The Greens (WA) South West MLC Diane Evers has called on local and state government to challenge last month‘s State Administrative Tribunal (SAT) decision to grant conditional approval of a limestone mine on the Nullaki Peninsula (the Nullaki).
Intense community resistance has grown in recent weeks after multiple rejections by the City of Albany were ignored and overturned by the SAT, and Ms Evers believes the fierce reaction is justified.
“I strongly support local residents who argue this extraction disregards the objectives of the conservation zone and will be detrimental to the fragile environment of the Nullaki,” she said.
“92% of public submissions objected to, or raised concerns about, this extraction project.
“Its subsequent approval has directly ignored two unanimous decisions made by the City of Albany on the grounds a lime pit would be at odds with the environmental and social amenity of the area.”
Albany Mayor Dennis Wellington has estimated The City has spent $150,000 on the matter and states it cannot afford the significant expense of an appeal to the Supreme Court.
However, a fauna study funded by the Natural Resource Management Program is currently being conducted and the Department of Water and Environmental Regulation have not received an application for a clearing permit under part V of the Environmental Protection Act 1986.
Ms Evers believes this provides valid grounds to challenge a determination by the Environmental Protection Authority (EPA) in 2017 not to assess the proposal.
“I have been contacted by a number of concerned constituents regarding the issue and consider State Government intervention to be essential,” she said.
“They have told me the stress and fear this decision has caused within their community will shatter their calm and peaceful lifestyle.
“For this reason, along with the undeniable environmental case and shortcomings in the proponent’s due process, I will be writing to the EPA on the grounds the 2017 proposal requires a new determination.”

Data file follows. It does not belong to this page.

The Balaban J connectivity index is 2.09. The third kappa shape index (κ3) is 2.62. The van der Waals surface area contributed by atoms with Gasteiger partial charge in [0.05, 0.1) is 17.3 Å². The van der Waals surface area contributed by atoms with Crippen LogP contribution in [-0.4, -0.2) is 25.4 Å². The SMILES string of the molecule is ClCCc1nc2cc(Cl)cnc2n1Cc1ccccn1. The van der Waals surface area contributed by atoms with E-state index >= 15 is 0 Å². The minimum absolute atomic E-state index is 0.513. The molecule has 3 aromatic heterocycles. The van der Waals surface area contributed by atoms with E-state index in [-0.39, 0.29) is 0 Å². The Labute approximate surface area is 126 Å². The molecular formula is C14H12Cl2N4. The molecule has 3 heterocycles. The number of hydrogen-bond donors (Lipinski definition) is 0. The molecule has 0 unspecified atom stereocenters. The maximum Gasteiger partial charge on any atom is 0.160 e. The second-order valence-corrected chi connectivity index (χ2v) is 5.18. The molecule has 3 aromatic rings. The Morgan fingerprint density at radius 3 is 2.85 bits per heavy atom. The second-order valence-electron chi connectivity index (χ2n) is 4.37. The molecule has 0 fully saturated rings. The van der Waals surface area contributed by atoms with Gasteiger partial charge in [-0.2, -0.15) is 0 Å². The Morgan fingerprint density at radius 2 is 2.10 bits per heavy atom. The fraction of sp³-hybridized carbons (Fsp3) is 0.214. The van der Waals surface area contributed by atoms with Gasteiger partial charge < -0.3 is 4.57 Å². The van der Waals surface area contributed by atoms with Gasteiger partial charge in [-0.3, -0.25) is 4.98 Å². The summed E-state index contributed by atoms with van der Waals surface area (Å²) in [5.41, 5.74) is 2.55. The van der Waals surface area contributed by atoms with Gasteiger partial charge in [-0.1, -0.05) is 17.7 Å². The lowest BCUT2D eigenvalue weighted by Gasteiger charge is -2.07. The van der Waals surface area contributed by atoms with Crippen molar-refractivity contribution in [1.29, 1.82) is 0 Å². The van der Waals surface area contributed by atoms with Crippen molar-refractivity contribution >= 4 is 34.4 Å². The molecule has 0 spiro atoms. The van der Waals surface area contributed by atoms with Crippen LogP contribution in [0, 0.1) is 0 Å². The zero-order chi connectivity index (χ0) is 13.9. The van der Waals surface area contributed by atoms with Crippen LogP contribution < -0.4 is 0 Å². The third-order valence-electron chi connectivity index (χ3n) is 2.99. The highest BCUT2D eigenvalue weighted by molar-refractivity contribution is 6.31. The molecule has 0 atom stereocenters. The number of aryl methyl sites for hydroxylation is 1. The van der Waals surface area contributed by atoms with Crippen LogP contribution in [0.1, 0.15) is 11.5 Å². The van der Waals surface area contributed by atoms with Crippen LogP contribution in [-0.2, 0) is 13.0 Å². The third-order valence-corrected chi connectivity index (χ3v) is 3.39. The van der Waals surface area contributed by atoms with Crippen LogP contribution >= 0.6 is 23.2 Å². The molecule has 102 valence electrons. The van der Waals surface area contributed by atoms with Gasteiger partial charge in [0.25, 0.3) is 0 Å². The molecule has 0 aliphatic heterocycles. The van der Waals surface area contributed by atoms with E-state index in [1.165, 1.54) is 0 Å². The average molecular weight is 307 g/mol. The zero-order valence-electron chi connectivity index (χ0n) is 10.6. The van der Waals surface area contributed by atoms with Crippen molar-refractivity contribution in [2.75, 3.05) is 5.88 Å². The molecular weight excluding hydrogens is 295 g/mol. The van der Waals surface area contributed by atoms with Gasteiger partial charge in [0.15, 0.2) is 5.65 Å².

The establishment of a mine would see the extraction of up to 50,000 tonnes of lime per year from within a conservation zone instituted for the protection, enhancement and rehabilitation the flora, fauna and landscape qualities of the site.
Ms Evers said it was inconceivable to allow these competing objectives to exist together.
“The proposed lime pit will have a severe impact on the environment, including native flora and fauna of the area, contradicting the zoning objectives,” she said.
“There are also concerns that it will have significant negative impact on local businesses, tourism and property values.
“In my opinion, the SAT has once again overstepped the mark in overriding the good planning decisions of a local government, previously demonstrated when it approved a PUMA service station in Dunsborough.
“Of course we saw the outcome in that case, when compelling community opposition to inappropriate development resulted in a successful appeal in the Supreme Court.”
The Nullaki is home to habitat for critically endangered animals and in December 2018 the Nullaki Conservation Group discovered a range of mammals, reptiles and insects thriving during an official flora and fauna survey.
For more information and updates, visit thenullakicommunityactiongroup.org
GET IN TOUCH:
Hon. Diane Evers
MLC for South West
(08) 9486 8070